But Jesus on his part did not entrust himself to them, because he knew all people and needed no one to bear witness about man, for he himself knew what was in man (John 2:24-25).
For we do not have a high priest who is unable to sympathize with our weaknesses, but one who in every respect has been tempted as we are, yet without sin (Hebrews 4:15).
The reason Jesus was able to connect with His audience was not that He related to His audience according to their preferences. I seriously doubt He went out of His way to try to connect that way. He was not a traditionalist or a seeker-sensitive guy. Christ had a more in-depth view when it came to relating to folks.
His words penetrated the hearts of men, and the folks under His tutelage took on His style. They modeled His transformational ministry (Acts 2:37). Any ministry must facilitate transformation for it to be biblical. The point of the Bible is about transforming lives. To measure biblical success, you want to carefully and objectively answer these three questions:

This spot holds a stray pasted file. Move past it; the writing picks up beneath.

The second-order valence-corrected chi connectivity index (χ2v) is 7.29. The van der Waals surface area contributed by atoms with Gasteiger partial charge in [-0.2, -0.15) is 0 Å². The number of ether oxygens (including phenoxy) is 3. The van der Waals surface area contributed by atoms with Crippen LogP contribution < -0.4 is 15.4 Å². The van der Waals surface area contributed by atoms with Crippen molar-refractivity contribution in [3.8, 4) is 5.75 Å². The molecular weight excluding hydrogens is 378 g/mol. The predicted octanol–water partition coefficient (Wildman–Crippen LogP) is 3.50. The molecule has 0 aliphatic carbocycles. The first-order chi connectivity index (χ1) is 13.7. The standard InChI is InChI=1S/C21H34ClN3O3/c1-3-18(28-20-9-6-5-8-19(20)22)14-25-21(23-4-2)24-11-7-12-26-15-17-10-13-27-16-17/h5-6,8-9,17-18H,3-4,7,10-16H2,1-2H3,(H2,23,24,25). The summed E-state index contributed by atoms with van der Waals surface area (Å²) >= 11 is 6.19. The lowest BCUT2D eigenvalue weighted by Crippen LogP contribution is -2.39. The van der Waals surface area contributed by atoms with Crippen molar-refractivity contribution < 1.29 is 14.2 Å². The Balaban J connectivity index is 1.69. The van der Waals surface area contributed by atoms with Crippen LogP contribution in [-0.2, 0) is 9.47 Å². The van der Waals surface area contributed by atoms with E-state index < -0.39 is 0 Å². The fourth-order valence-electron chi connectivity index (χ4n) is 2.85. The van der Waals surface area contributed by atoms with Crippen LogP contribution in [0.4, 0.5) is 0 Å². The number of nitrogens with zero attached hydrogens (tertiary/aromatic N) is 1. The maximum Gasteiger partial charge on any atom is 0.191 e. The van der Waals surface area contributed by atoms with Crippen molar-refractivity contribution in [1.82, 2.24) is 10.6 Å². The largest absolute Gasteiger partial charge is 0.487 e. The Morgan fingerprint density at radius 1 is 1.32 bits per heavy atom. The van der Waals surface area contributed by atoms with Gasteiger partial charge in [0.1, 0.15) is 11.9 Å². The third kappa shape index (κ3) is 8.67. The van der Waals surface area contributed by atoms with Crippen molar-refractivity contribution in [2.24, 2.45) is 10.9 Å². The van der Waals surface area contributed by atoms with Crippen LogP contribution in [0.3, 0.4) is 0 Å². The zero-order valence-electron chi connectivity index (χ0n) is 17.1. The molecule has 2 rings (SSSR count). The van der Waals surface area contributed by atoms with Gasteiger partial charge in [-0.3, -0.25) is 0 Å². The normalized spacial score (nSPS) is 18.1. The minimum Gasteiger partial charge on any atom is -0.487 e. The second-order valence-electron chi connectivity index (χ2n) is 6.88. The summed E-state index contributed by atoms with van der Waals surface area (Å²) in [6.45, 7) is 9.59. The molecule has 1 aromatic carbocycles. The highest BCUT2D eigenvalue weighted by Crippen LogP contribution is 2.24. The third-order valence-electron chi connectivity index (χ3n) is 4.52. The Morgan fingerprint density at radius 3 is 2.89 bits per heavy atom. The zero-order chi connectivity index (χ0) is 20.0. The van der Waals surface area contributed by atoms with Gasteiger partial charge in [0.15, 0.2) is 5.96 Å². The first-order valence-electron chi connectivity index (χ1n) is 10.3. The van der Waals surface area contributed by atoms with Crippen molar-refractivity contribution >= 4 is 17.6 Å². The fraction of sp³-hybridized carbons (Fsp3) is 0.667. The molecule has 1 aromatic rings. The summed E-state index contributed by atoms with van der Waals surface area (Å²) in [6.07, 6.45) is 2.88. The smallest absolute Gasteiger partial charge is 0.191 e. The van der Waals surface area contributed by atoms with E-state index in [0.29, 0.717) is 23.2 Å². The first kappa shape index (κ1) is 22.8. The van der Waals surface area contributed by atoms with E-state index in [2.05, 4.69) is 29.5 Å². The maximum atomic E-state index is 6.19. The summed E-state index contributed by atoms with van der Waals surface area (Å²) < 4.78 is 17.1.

The inability of youth leaders to do transformational ministry is one of the most significant weaknesses in youth ministries. Many of these teens and college ministries have people leading them who don’t know how to disciple; they are not disciple-makers. It’s not necessarily their fault because they have not lived long enough to gain life experience or nobody has come alongside them to show them how.
How can an unmarried twenty-something know how to parent a twelve-year-old or a sixteen-year-old. Just because the youth leader was twelve or sixteen once upon a time does not make that person qualified to counsel youth. If you believe any twenty-something should be able to disciple someone younger than them, then your logic says any fifty-year-old can disciple anyone younger than them, which you know is not true.
Too often, churches leave the youth ministry to a bunch of good-hearted people who do not know how to lead a child or teen into transformation. Their default approach to relating to the kids is external, behavioral entertainment. The leaders become a bigger version of the kids they are leading: they have fun with them because they do not know how to address matters of the heart.